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A Semi-Automatic Marketing-Based Weapon

shystee's picture

From Alert Reader "Big Media" in comments:

Remember Wilde’s comment that “the only thing worse than being talked about is not being talked about.”

He also wrote about the importance of being earnest. Yes, yes?

As the Internet makes media congloms get more of their revenue through the net and less through print, cable, radio and broadcast TV, the currency of media companies is shifting.

Great point. The Chairman of the WaPo said as much in a speech to investment analysts (via FDL). Traditional print outlets now have to succeed on the Web.

Toward how much traffic, how many hits a site gets. And it’s provable, trackable - no need for Nielsens. The more hits, the more traffic, the more a media corp can justify in charging its advertisers (this has upset some expensive applecarts in the advertising industry, BTW).

That's teh marketing, right there. Tracking is what it's all about. A company that pays for advertising wants to know how many "impressions" their money will deliver, i.e.: how many people are going to see their ad. Media outlets that have more readers/viewers can charge more because they can deliver more impressions per ad.

Once upon a time, a media outlet would tout it's Nielsen ratings (TV), Arbitron ratings (Radio) or audited circulation numbers (Print) to justify what they would charge an advertiser.

But in the internet world, it's all about clicks. And a media company can track exact reader behavior in great detail. Also, an advertiser can independently track how many clickthroughs their ads get and from which pages.

This constitutes a great advance in tracking. If I'm not mistaken, Nielsen and Arbitron ratings are based on surveys, so they have some degree of inaccuracy. I don't know how circulation audits work, but I don't see how they can tell exactly how many unpurchased copies of a newspaper are left in every sidewalk dispenser.

Websites offer exact, accurate, up to the minute tracking. For example: the WaPo knows exactly how many visitors come to the Amazin' Froomkin's page at any given time, and consequently how many views the ads on his page get. So do advertisers (Victoria's Secret, today).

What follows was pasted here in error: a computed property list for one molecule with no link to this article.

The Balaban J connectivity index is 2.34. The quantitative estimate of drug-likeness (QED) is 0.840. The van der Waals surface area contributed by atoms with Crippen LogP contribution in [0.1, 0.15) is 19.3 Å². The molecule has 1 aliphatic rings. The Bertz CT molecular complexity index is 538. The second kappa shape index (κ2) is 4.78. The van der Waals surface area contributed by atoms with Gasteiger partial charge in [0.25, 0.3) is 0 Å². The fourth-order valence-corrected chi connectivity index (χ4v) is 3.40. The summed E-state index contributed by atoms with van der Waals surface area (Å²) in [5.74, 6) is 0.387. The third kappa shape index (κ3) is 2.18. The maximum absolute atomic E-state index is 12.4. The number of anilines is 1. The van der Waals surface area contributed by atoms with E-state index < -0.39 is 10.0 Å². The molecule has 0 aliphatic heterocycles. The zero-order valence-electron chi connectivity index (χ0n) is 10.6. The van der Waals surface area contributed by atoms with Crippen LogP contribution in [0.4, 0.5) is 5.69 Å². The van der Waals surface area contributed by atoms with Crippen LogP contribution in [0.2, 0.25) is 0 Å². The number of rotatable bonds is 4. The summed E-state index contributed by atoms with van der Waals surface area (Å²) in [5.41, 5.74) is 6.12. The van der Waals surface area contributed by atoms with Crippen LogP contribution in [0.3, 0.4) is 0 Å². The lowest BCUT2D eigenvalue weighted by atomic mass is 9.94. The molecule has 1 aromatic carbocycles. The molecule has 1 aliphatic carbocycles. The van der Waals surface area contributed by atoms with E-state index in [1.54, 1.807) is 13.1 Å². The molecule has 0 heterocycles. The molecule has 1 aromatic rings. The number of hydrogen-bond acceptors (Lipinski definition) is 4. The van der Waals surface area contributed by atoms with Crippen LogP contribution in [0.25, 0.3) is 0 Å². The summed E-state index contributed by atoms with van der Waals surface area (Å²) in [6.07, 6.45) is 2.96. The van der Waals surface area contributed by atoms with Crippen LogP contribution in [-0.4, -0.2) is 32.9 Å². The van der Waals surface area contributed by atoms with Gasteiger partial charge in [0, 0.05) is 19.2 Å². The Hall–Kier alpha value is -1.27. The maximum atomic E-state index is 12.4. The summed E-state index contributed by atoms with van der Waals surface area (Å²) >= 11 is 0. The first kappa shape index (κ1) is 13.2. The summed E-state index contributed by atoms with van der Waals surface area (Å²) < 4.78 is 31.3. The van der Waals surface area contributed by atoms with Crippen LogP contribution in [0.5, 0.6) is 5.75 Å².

I know that, the San Francisco Chronicle's web site, offers ad positioning by section (News vs. Entertainment, for example) but I don't know if it's possible to advertise on a specific columnists' page. If it were possible, and if I worked for a company for whom bloggers were a target audience, I would have strongly advocated dropping a sizable sum of cash on yesterday's WaPo chat about blogger ethics. Our ads would have gotten massive impressions.

This is where the Ju-Jitsu comes in:

From a raw dollars standpoint - the language all companies speak - a positive hit means the same to them as a negative one.

Ergo? Carrot and stick people, carrot and stick. Add ARTICLE links from the MSM to your sites - NOT their main site. Today we vote in the MSM with traffic. Good article, we tell our friends by emailing the link. Bad article? Get in the habit of cutting and pasting for articles you don’t like, instead of forwarding the link.

Modifying the technique specifically for bloggers:

Find a fact-based investigative article you like? Link to it. And click on the ads on that page, no purchase necessary.

Find yet another instance of Right Wing propaganda recitation? Post a quote, and cite the source (Deborah Howell's January 15th column on but don't link to it.

Same goes for Right Wing blogs. While citing Michelle Malkin's insane eliminationist rantings reveals how Unhinged the Right is, linking to her posts only increases the value of advertising on Pantloads Media.

There is someone at and every at other major news outlet with a Web presence whose job is to track hits. They are the ones who will have to report to the managers: "Howell's column got almost nothing this month but Froomkin is blowin' up." People like Jim Brady and Lil' Debbie Howell will have to explain to the business owners why management is giving a columnist who is a good earner such a hard time.

This might call for yet another conference on blogger ethics, but I think it's a good idea. It leverages Corporate Media's bottom line, which in the end is all they care about, to overcome the ideological bias of their mid-level decision makers.

BTW: to answer Big Media's question, we played Strip Yahtzee.

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